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    "A human spot...all too human": Capo Mannu, surfing in Sardinia's heaven

    Straddling the board, Nikole observes the gray limbo where the waves are born, crushed in the perspective by the horizon. The Mistral sweeps the western coasts of Sardinia, the sky is a whim of blue and dark, low clouds. The series melts into a compact lump of crests that advance indistinctly and mount in moving walls on the peak. Nikole lets the first pass, too impetuous and steep, but turns the table and stretches out on it. She adjusts the position with a few strokes, constantly turning her head to look for that intuition of harmony that precedes the trigger of the take-off. She’s got to jump on a moving train. She lets the second wave slide beneath her belly too. Then the strokes become more determined, the third is the good one, one more glance and the clear, unequivocal feeling that the board has hooked the power of the wave. A thrust of the spine and she finds herself standing on her feet, ready to cushion with the knees the step to land and let the fins bite into the wall. It whizzes away launched from a magnificent right, crouching down, compacting itself to keep the balance. When the thrust ends, she jumps off the board, re-emerging from the foam that the waves have generated with the friction on the rocky plain. She stretches out and starts rowing to get back on the line-up, against the current, with the ease of an otter.

    Nikole is the only one to have ventured into the spot called "Punta", one of the four formidable peaks of what is usually summed up in "Capo Mannu", the Mecca of Sardinian, Italian and Mediterranean surfing. A gift given by nature to wave surfers: when much of the west coast is overwhelmed by the sea activated by the north-west wind, and undergoes a majestic storm but ungovernable in terms of measure and period, the piece of land that seems almost torn from the northern protuberance of the Gulf of Oristano guarantees a miraculous protection. The wave motion hits the northern crest of the promontory, wraps and flows on the jagged southern profile, reducing and shaping, according to the intensity of the mistral, in waves of different shapes. Capo Mannu, Mini Capo, Punta and Banzai, four spots in just over a kilometer, almost entirely accessible on foot. Height and period are progressively reduce: if in Bugerru (southern province of Sulcis) four unusable meters fall on the pier of the small port, in Capo Mannu there are two meters, at Mini Capo one and a half, at Punta one meter, at Banzai half a meter which arrives every twenty seconds and on which the barrage of longboarders take off, placidly lined up a few hundred meters from the beach of Mandriola.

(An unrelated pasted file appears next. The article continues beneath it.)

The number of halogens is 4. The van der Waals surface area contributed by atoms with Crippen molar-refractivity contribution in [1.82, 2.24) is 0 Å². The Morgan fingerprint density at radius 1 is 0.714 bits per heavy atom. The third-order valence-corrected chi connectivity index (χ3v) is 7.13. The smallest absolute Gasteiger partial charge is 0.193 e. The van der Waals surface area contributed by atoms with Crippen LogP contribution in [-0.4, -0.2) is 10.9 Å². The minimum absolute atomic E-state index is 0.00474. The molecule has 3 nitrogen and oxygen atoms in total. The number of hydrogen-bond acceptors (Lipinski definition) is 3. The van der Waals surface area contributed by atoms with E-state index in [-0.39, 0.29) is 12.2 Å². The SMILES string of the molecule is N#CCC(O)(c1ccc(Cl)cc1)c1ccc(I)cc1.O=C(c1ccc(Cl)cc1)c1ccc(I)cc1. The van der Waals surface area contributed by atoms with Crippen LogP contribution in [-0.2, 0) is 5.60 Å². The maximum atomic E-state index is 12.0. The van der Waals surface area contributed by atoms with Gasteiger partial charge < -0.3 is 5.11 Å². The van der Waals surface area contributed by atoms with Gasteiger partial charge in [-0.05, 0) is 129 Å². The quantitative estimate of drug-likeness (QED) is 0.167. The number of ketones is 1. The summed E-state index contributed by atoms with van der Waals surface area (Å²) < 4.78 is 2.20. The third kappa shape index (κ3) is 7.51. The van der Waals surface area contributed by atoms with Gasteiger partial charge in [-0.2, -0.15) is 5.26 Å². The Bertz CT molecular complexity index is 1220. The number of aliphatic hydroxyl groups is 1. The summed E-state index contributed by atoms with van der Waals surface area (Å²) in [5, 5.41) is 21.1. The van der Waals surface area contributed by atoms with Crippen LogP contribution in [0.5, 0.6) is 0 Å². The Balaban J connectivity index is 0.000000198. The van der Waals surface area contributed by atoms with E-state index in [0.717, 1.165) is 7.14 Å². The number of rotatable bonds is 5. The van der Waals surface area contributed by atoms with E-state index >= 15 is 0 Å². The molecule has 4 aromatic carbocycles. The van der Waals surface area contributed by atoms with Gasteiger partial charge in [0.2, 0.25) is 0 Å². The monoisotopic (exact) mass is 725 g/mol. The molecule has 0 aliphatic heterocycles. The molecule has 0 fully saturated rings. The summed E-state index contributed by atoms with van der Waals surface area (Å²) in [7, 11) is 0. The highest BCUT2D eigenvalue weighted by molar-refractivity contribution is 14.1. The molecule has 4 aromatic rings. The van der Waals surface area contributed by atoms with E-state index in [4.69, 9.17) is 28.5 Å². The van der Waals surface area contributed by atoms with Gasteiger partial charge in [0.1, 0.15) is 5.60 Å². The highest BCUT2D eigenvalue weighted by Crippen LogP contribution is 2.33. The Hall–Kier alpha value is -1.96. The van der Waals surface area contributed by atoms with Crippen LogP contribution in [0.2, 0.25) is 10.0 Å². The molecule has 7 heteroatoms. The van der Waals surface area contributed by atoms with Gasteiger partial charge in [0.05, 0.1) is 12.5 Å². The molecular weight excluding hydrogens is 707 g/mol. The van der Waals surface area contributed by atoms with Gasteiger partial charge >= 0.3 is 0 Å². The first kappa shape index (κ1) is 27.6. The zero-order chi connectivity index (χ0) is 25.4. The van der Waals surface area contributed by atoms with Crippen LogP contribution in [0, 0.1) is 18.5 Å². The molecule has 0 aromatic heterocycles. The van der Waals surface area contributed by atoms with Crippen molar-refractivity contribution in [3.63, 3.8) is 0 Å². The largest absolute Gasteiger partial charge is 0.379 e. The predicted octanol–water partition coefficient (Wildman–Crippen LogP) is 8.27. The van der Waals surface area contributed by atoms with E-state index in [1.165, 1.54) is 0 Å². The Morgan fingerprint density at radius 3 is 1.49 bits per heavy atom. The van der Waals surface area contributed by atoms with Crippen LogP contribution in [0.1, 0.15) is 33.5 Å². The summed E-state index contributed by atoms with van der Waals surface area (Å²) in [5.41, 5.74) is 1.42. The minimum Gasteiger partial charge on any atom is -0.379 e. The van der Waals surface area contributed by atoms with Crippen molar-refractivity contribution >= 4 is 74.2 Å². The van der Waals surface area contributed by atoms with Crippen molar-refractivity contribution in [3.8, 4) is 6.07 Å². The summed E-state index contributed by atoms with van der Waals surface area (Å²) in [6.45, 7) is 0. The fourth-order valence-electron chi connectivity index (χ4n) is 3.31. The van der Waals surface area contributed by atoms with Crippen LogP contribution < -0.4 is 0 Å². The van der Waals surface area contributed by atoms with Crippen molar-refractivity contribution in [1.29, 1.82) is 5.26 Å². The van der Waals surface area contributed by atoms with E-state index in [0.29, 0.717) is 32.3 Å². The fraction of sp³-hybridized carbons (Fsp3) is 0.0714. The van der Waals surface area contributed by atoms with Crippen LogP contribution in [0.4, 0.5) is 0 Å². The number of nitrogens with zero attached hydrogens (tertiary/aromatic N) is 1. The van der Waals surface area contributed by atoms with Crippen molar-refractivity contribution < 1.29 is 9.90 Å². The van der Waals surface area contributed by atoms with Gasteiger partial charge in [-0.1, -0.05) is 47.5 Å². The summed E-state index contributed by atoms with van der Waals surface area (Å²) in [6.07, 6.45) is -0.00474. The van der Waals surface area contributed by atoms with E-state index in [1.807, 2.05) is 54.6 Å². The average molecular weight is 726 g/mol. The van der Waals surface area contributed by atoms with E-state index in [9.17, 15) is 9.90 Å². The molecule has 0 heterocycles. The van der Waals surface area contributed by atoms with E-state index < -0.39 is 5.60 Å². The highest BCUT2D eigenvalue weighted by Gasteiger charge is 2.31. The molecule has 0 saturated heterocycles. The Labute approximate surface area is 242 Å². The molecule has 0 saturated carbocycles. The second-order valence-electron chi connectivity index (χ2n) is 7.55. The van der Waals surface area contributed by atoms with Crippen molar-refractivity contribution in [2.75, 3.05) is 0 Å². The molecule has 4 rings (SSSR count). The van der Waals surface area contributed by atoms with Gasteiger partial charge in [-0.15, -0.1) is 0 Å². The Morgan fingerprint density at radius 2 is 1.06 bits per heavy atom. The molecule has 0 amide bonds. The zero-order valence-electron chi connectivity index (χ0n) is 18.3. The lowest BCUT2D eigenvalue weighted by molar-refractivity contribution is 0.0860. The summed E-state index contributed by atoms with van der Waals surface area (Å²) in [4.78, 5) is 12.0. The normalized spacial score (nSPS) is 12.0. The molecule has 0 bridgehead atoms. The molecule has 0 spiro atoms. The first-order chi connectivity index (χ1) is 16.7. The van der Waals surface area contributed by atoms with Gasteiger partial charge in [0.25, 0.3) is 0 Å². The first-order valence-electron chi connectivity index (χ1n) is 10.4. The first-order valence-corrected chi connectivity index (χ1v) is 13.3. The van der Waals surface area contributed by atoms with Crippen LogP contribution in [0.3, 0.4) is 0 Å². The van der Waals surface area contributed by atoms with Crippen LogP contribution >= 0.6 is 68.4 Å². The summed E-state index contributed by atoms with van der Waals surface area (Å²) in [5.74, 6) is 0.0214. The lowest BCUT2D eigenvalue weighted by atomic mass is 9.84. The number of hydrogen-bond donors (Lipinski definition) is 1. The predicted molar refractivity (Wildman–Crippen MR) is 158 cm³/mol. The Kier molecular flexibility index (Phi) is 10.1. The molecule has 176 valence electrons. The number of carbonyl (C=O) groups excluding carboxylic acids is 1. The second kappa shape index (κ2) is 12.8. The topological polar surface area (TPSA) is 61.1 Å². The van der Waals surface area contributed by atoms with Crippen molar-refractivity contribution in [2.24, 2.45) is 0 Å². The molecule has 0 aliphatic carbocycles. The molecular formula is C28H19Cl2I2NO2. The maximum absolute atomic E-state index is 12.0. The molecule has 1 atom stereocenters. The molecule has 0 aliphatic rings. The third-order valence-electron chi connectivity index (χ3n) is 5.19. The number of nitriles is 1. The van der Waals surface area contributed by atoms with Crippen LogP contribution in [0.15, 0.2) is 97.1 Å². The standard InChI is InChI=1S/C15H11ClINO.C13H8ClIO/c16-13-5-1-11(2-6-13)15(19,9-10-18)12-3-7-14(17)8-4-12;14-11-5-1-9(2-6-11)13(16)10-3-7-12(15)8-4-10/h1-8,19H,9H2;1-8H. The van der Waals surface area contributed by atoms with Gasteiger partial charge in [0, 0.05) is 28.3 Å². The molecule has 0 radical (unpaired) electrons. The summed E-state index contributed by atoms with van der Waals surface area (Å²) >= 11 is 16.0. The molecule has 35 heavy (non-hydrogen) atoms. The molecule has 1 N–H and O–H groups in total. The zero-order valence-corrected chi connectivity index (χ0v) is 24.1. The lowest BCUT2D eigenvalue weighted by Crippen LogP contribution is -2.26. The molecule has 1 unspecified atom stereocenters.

Today Capo Mannu is deserted, and a single solitary longboarder is waiting very rare jolts of water in Banzai. Only Punta, usually territory of the more experienced long boards, seems to offer surfable conditions, although demanding a short board. The waves are steep and fast, irregular. The intermittent rain that falls meets in mid-air the ascending lash of the spray that the wind pulls from the crests of the waves. The four spots are usually crowded. Many wait at home for the audio and picture chain to start flowing in their mobiles. The most experienced calculate with the knowledge of experience and feeling, the guts tuned-up on the weather. Others venture, hope for contingency or rapid change. They walk along the path of the promontory, observing, evaluating, hesitating. There is always an avant-garde who surfing the first wave demonstrates the achieved degree of practicability, moves the undecided who run to put on a wetsuit, hood and shoes, scratch the paraffin on the boards in the road that winds between the thin row of houses and the Mediterranean scrub: a circus of campers, vans and cars on summer weekends of soft waves and light until nine in the evening. Competition in water often tramples the rules of precedence and re-entry, it is a state of nature that everyone removes, hegemons and subordinates. But beyond the hierarchies there is sunset, and twilight, a peaceful (or stormy) communion with nature.